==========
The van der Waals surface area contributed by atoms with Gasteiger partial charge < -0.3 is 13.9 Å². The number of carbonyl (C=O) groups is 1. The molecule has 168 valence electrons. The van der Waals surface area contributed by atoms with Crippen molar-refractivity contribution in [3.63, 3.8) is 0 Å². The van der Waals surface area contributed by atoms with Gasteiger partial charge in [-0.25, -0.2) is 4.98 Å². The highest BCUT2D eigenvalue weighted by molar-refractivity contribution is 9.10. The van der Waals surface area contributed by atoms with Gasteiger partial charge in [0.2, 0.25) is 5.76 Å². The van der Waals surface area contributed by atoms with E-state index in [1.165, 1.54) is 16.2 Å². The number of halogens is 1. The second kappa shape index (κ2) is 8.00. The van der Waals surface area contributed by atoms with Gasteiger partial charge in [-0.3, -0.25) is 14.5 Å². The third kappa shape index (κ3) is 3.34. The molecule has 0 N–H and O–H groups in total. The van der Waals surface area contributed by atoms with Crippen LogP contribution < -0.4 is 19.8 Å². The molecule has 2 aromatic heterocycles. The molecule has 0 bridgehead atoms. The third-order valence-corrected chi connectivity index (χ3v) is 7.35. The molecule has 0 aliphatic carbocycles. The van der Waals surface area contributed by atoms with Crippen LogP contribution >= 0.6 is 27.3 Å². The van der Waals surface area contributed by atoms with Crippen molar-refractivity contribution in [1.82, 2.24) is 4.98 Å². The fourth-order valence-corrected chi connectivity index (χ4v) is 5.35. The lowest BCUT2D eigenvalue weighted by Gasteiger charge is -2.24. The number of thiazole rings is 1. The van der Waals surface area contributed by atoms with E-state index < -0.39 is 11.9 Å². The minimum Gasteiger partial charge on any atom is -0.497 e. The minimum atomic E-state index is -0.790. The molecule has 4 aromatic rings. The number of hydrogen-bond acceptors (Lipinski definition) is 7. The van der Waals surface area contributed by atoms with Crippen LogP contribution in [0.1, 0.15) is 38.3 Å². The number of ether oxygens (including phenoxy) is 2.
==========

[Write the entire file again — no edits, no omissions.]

The van der Waals surface area contributed by atoms with Gasteiger partial charge < -0.3 is 13.9 Å². The number of carbonyl (C=O) groups is 1. The molecule has 168 valence electrons. The van der Waals surface area contributed by atoms with Crippen molar-refractivity contribution in [3.63, 3.8) is 0 Å². The van der Waals surface area contributed by atoms with Gasteiger partial charge in [-0.25, -0.2) is 4.98 Å². The highest BCUT2D eigenvalue weighted by molar-refractivity contribution is 9.10. The van der Waals surface area contributed by atoms with Gasteiger partial charge in [0.2, 0.25) is 5.76 Å². The van der Waals surface area contributed by atoms with E-state index in [1.165, 1.54) is 16.2 Å². The number of halogens is 1. The second kappa shape index (κ2) is 8.00. The van der Waals surface area contributed by atoms with Gasteiger partial charge in [-0.3, -0.25) is 14.5 Å². The third kappa shape index (κ3) is 3.34. The molecule has 0 N–H and O–H groups in total. The van der Waals surface area contributed by atoms with Crippen LogP contribution < -0.4 is 19.8 Å². The molecule has 2 aromatic heterocycles. The molecule has 0 bridgehead atoms. The third-order valence-corrected chi connectivity index (χ3v) is 7.35. The molecule has 0 aliphatic carbocycles. The van der Waals surface area contributed by atoms with Crippen LogP contribution >= 0.6 is 27.3 Å². The van der Waals surface area contributed by atoms with Crippen molar-refractivity contribution in [1.82, 2.24) is 4.98 Å². The fourth-order valence-corrected chi connectivity index (χ4v) is 5.35. The lowest BCUT2D eigenvalue weighted by Gasteiger charge is -2.24. The number of thiazole rings is 1. The van der Waals surface area contributed by atoms with E-state index < -0.39 is 11.9 Å². The minimum Gasteiger partial charge on any atom is -0.497 e. The minimum atomic E-state index is -0.790. The molecule has 4 aromatic rings. The number of hydrogen-bond acceptors (Lipinski definition) is 7. The van der Waals surface area contributed by atoms with Crippen LogP contribution in [0.1, 0.15) is 38.3 Å². The number of ether oxygens (including phenoxy) is 2.